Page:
In the middle of the day when the light is too harsh for photography, especially when its very hot, I edit the acceptable short clips into our definitive film using Mr. Matthews film editor and glue. On the evenings when processed films and slides are returned to us by mail, Mr. Matthew, George, and I screen the former to see if they're good enough for the master reel. For newly developed slides, we set up the slide projector to examine and admire them. Once, to my horror, I realize that I've taken a photo of a male baboon sitting on a rock with his pink penis exposed, the full monty. I rush on to the next slide, worried that one of the men will say something, but they don't. I learn later that this posture in monkeys and apes has a name, a penile display, meant to intimidate other males and maintain dominance. I often think of it today when I see sitting men holding court with their legs spread apart, a posture uncommon for women. .. .

On the evenings when Mr. Matthew is away, I work on the cattle report Mr. Matthew has asked me to prepare, organizing the extensive notes I've made on what plants I've seen them browse, and how they divide their time between browsing and grazing. I also catch up with the newspapers he has saved for me in a large heap. I'm keeping a scrapbook of political clippings, reading each new development in apartheid with amazement:

· Now theres a new law that fines anyone who allows white nurses to accept orders from non-European nurses C$200, as if this is likely to ever happen, given the racial structure of the country.

· The Minister of Native Affairs announces that any native can be refused entrance to a church in a European area, which is most of the country and where one-third of Africans live. What sort of Christianity is this? Dutch Reformed Church, apparently.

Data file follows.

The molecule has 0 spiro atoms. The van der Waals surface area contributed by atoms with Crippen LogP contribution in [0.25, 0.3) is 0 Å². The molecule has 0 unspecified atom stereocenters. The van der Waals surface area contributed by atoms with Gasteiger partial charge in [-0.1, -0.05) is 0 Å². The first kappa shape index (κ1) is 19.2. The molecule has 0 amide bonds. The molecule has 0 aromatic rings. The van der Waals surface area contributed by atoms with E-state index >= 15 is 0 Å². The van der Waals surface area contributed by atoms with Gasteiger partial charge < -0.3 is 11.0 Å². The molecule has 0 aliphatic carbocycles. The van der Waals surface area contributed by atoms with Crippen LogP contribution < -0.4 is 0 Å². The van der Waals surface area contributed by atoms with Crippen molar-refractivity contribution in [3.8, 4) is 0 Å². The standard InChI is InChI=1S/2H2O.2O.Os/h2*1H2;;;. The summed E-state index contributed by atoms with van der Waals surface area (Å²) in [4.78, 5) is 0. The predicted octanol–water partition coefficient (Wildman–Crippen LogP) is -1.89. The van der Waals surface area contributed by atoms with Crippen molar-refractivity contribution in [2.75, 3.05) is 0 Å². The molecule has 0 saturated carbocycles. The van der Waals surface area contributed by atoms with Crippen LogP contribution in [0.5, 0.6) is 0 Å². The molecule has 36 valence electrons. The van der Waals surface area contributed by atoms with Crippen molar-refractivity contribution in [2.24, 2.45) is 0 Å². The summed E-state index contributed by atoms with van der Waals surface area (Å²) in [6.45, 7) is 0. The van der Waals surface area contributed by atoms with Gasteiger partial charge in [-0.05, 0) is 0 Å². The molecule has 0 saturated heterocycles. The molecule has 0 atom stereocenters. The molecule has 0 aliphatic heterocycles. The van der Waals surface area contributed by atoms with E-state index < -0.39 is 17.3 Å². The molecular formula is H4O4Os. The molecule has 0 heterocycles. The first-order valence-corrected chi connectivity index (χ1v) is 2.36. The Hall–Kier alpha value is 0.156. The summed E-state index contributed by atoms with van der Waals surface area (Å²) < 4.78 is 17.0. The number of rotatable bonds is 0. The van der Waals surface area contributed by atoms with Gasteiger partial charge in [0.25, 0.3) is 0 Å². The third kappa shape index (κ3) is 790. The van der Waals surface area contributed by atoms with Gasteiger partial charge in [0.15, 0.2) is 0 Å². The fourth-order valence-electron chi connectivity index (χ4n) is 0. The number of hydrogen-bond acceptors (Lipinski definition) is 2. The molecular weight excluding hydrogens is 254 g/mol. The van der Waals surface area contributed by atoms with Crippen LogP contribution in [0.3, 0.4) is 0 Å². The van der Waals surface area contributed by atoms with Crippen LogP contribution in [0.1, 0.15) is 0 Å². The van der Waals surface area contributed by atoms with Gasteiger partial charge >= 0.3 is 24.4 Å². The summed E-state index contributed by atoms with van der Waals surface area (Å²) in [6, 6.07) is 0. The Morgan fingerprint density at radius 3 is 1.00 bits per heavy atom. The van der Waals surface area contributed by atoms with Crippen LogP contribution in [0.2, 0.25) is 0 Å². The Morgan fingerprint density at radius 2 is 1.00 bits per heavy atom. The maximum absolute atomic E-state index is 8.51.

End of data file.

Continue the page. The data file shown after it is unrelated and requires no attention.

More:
· The English-speaking whites are worried about the Prime Ministers refusal to attend a meeting of the Commonwealth Council of Prime Ministers, as well they might be, seeing that the country will soon vote to become a republic.

Mr. Matthew has told me to my relief that since it is now April, the beginning of cold weather, snakes will be hibernating. This turns out not to be true, which is hardly surprising when the temperature still reaches 100 degrees Fahrenheit at midday. One Sunday, when Mr. Matthew and I are on foot hunting for giraffe to film, a cobra flushed by a moving herd of cattle comes through the grass toward us, with its head in the air and its yellow hood spread. Frozen in place with horror, I stand watching it approach, unable to move or even call out. Luckily, Mr. Matthew sees it and rescues me by grabbing a thick stick and quickly killing it.

A few days later, when I'm driving slowly near the shopkeepers house in Klaserie, a four-foot cobra streaks across the main road right under Camelo, spreading its hood before diving into the bush. For once, safely ensconced in my car, I'm not afraid of the creature.

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Why it's on the list ...
From my review: Readers may be tempted, with 21st century viewpoints, to denigrate Dagg for her apparent naïveté in journeying to Africa with no knowledge of the political climate. However, it is precisely this unbiased naïveté that presents a compelling picture of the world Dagg entered. Assuredly, it is only a narrow window into a complex situation but an important one. With a scientist’s eye, Dagg chronicles every reaction, including her own biases, her idealized notions of Africans, and her utter bewilderment at the political mire she has encountered. This honest reporting allows readers to arrive at their own conclusions.